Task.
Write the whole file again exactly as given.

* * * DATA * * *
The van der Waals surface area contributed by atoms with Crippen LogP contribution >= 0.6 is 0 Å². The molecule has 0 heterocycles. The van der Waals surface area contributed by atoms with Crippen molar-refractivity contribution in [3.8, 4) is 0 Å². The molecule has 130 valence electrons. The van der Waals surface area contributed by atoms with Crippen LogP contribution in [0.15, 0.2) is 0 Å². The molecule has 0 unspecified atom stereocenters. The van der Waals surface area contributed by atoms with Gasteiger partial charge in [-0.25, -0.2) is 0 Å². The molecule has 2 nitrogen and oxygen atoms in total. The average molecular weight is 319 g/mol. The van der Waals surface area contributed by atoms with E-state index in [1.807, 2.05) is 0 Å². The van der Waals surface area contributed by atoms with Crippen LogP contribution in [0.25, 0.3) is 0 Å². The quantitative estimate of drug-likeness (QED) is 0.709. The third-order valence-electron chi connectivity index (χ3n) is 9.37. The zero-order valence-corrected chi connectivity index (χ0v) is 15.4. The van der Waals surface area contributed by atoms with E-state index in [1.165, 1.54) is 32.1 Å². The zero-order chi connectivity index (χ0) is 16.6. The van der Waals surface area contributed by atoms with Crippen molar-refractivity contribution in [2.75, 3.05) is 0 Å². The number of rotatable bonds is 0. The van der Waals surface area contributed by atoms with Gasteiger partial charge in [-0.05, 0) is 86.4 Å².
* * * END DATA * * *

The van der Waals surface area contributed by atoms with Crippen LogP contribution >= 0.6 is 0 Å². The molecule has 0 heterocycles. The van der Waals surface area contributed by atoms with Crippen molar-refractivity contribution in [3.8, 4) is 0 Å². The molecule has 130 valence electrons. The van der Waals surface area contributed by atoms with Crippen LogP contribution in [0.15, 0.2) is 0 Å². The molecule has 0 unspecified atom stereocenters. The van der Waals surface area contributed by atoms with Gasteiger partial charge in [-0.25, -0.2) is 0 Å². The molecule has 2 nitrogen and oxygen atoms in total. The average molecular weight is 319 g/mol. The van der Waals surface area contributed by atoms with E-state index in [1.807, 2.05) is 0 Å². The van der Waals surface area contributed by atoms with Crippen LogP contribution in [0.25, 0.3) is 0 Å². The quantitative estimate of drug-likeness (QED) is 0.709. The third-order valence-electron chi connectivity index (χ3n) is 9.37. The zero-order valence-corrected chi connectivity index (χ0v) is 15.4. The van der Waals surface area contributed by atoms with E-state index in [1.165, 1.54) is 32.1 Å². The zero-order chi connectivity index (χ0) is 16.6. The van der Waals surface area contributed by atoms with Crippen molar-refractivity contribution in [2.75, 3.05) is 0 Å². The number of rotatable bonds is 0. The van der Waals surface area contributed by atoms with Gasteiger partial charge in [-0.05, 0) is 86.4 Å².